• Hey Derek. My apologies. i just now saw this comment. According to weather stats there is a 90% chance there will not be a freeze after March 15 in your area. Based on the warm weather I would take the chance on firing up the sprinkler system. While there is technically a chance of a freeze it would be very unlikely for the freeze to be cold enough to damage the pipes and valves.

  27. Back again! Ha you know what i’m about to ask. So Weather this year was a crazy one for me. Mega hail storms and lots of rain. Temps have cooled from the 100s to 80s. The end of the month looking good for overseeding? I usually over seed with pennington Annual Ryegrass Grass Seed. Any benefits to Perennial Ryegrass Blend over the annual? Did not know the germination times and temp tolerance between the two.

    Ps. Rye turned out well last winter.



    • Glad you did well with your rye last year. Perennial rye is a misnomer. All rye grass is an annual. However, depending on your climate, “perennial” lives a little longer than “annual”. Both grasses behave in a very similar fashion as to germination requirement. However, perennial rye generally has a much higher germination rate than annual varieties. That’s why it costs more. It also is more slow growing than many of the annual varieties. Because of this you will have to mow it less often. With that said, know that the end of the month is looking good. Don’t remember where you live but if you are in the Dallas area you might even be ok if you put it out this weekend, especially since it is supposed to rain.

      • Are you familiar with Pro Tour perennial rye blend? I can’t find information on it. It comes from OR or Justin, TX I believe. I can’t find what the “blend” is.

      • Thanks for the detailed reply your awesome best source I’ve found. Yes I’m north of Dallas up in Collin county lake labor area. I love to mow and I know sounds little weird. It’s very therapeutic to me. I know the temps are still hitting the 90s will it hold up with the heat well. I was thinking that I can do one pass. then in a couple of weeks do another. Should I hold off another week? I still need to scalp the Bermuda or start lowering my mower each week. then I usually spike the ground before seeding.

        • I think you are wise to wait. It will germinate in the heat. However, you have to be very diligent with the watering for the first two weeks if you put it out while it is still hot. And I don’t think liking to mow is wierd! My wife is the same way! She mows our 2 acres with our John Deere riding mower. However, her favorite thing is shredding pastures with the big tractor. I am so thankful she does all of mowing. Gives me more time to garden

          • Sounds relaxing :). Yes I hand water my yard I have no sprinkler system. about .25 acre lot. So my schedule for watering is every other day I will water once in the morning once in the evening. I might buy few sprinklers to water quickly since I water everyday for the first week and I try to take advantage of rain for assist. I’m young at 26 purchased house at 22 so my lawn knowledge is amateur. So right now im lowering my mower each mow collecting lawn clippings. Just spiked my yard last weekend after rain. Going to do another 1/8 top dress following the over seeding. i’m hoping 2 more weeks to start the overseed. going to scalp on last mow. Thanks Jay!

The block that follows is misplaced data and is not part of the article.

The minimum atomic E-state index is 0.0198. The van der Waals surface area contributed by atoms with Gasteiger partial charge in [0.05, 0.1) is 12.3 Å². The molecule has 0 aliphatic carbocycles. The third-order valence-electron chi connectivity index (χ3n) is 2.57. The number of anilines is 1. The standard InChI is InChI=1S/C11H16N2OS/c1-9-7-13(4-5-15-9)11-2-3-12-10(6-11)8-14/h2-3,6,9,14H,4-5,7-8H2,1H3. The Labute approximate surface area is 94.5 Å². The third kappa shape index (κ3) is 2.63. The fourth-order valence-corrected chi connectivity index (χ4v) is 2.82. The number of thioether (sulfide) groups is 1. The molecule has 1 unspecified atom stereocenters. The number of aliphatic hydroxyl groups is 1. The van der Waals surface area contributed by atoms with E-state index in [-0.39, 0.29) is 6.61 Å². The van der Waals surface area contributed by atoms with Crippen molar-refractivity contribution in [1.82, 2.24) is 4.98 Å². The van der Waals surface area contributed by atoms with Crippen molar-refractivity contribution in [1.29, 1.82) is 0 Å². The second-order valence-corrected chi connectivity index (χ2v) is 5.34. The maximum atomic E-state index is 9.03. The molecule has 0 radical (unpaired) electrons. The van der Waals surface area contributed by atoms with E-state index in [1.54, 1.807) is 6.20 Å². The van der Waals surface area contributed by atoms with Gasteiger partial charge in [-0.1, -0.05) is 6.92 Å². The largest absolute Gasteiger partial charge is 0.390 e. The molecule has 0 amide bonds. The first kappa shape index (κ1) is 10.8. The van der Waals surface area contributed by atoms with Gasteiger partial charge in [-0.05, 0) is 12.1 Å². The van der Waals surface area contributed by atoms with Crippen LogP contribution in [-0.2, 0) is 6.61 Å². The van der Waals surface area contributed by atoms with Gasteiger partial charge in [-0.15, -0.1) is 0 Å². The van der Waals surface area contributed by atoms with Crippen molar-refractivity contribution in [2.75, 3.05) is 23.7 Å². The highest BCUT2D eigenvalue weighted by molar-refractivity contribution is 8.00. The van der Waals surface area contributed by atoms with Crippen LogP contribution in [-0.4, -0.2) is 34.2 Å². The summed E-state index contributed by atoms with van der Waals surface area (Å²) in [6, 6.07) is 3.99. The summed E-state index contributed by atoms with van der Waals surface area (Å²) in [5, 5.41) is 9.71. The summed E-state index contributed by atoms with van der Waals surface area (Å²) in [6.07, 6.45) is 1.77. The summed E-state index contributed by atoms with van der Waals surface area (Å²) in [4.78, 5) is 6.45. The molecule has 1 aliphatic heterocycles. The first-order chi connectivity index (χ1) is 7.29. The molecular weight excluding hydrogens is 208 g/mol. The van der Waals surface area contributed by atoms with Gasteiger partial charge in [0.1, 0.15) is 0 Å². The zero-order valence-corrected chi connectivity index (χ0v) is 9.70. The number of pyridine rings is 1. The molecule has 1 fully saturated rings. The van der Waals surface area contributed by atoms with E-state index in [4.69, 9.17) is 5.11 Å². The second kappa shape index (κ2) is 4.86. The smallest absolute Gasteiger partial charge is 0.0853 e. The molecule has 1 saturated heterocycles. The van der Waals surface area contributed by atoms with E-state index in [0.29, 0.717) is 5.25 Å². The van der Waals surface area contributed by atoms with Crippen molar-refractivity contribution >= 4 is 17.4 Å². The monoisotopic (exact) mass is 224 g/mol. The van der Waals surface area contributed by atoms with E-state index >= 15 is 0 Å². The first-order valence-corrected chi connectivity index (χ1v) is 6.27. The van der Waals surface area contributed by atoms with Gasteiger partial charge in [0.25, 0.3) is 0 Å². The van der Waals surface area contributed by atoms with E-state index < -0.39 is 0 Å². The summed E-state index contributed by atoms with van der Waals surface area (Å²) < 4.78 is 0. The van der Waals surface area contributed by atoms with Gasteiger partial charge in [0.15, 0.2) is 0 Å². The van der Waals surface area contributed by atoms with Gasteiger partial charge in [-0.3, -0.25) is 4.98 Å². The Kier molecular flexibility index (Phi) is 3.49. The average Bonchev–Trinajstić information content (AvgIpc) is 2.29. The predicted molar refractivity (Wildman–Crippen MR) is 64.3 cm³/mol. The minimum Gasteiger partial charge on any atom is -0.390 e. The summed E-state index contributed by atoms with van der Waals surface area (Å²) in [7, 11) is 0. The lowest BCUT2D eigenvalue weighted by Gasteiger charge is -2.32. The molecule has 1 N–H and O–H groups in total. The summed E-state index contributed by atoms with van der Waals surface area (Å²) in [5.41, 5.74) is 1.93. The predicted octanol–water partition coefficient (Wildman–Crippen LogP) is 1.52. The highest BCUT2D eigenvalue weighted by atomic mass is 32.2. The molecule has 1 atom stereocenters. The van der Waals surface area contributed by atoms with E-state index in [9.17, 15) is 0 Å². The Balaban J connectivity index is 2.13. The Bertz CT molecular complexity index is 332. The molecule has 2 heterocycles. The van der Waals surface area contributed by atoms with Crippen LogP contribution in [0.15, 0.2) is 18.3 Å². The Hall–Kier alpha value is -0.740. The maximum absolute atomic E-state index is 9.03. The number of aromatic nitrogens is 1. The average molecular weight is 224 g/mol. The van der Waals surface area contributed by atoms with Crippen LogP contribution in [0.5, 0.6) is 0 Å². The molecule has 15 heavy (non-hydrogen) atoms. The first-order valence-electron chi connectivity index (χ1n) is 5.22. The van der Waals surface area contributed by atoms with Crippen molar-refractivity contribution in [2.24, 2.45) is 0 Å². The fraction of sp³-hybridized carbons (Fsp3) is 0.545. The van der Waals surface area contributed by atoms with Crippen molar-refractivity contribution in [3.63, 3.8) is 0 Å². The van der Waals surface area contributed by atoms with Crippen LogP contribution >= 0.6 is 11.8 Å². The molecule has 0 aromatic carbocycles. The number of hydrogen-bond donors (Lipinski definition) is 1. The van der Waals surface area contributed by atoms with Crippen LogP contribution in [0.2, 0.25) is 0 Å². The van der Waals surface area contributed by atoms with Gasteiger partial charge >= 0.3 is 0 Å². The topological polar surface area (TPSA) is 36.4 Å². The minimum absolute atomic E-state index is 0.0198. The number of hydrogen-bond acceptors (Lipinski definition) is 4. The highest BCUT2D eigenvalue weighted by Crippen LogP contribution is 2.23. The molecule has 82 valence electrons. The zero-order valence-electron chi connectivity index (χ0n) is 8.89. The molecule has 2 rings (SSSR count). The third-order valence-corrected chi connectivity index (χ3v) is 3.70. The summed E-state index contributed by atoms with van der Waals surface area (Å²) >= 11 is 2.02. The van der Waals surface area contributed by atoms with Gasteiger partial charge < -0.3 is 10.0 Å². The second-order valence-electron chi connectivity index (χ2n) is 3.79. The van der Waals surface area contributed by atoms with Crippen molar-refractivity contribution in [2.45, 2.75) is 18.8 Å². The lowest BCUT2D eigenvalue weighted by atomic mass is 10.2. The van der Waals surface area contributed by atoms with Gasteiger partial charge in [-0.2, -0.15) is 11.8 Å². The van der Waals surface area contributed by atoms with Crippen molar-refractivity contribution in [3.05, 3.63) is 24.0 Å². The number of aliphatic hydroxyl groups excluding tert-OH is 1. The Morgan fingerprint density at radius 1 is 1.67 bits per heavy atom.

• Yes, I live in Brenham. A calendar is a very good idea and I would love to do one. Problem is finding the time. This blog and gardening stuff is just a hobby. However, I do think a calender/schedule is a good idea. Should start working on it on the side.

      • I can help with it if I can let me know. Not sure if you have my email. If you need my email let me know. I was thinking about creating a basic site for it.

        • If you want to work on a calendar that would be great. If it is something I think would benefit others I would be happy to give you credit and include it in the post. The goal is to make the post the best, most comprehensive article on the internet.

  28. This weekend looks very promising in the DFW area for Rye over Seed.
    Wed 9/21 94°/70° 0 IN 0 IN Lots of sun; warm, less humid 87°/64°
    Thu 9/22 93°/73° 0 IN 0 IN Sunshine and very warm 86°/63°
    Fri 9/23 92°/74° 0 IN 0 IN Mostly sunny and very warm 86°/63°
    Sat 9/24 90°/72° 0.36 IN 0 IN Partly sunny with a t-storm 86°/62°
    Sun 9/25 77°/65° 3.27 IN 0 IN Heavy rain and a thunderstorm 85°/62°
    Mon 9/26 76°/58° 0.6 IN 0 IN Showers and a heavier t-storm 85°/62°
    Tue 9/27 80°/58° 0 IN 0 IN Nice with sunshine 85°/61°
    Wed 9/28 81°/63° 0 IN 0 IN Mostly sunny 85°/61°
    Thu 9/29 84°/62° 0 IN 0 IN Chance of a shower 84°/61°
    Fri 9/30 85°/61° 0.02 IN 0 IN Turning cloudy 84°/60°

    should I mix the seed with top dressing to keep the seed in place for rain?

    • Depends on the slope of the land. If it is pretty level you do not have to put out anything unless you think there is going to be heavy rains that cause running water. Remember that rye needs light to germinate so use binding that allows light to get to the seed

      • My yard has some good slopes to it. Thanks. Sunday is looking like heavy rain so I might do a light dusting of some black cow dressing to give the seeds some grip. I will touch back after the weekend. 🙂

    • If you have sandy soil, or any soil with a low pH, you can add lime. I personally have never used it. Ryegrass does best in soils with a pH of 6.0 to 7.0. Most of the clay and silt soils in the river basins of Texas have a pH in that range. If you have grown it in the past and it did well I would guess that your pH is fine.

      As for milogranlite I say go for it. Rye grass loves nitrogen. In fact, the more the better. I have a friend that uses ammonium nitrate (approx 34% N) on his. I have not used milogranlite but I have used other organic lawn products and I have been very pleased with them. If you feed about every six to eight weeks with the organics you should get some very thick, pretty rye.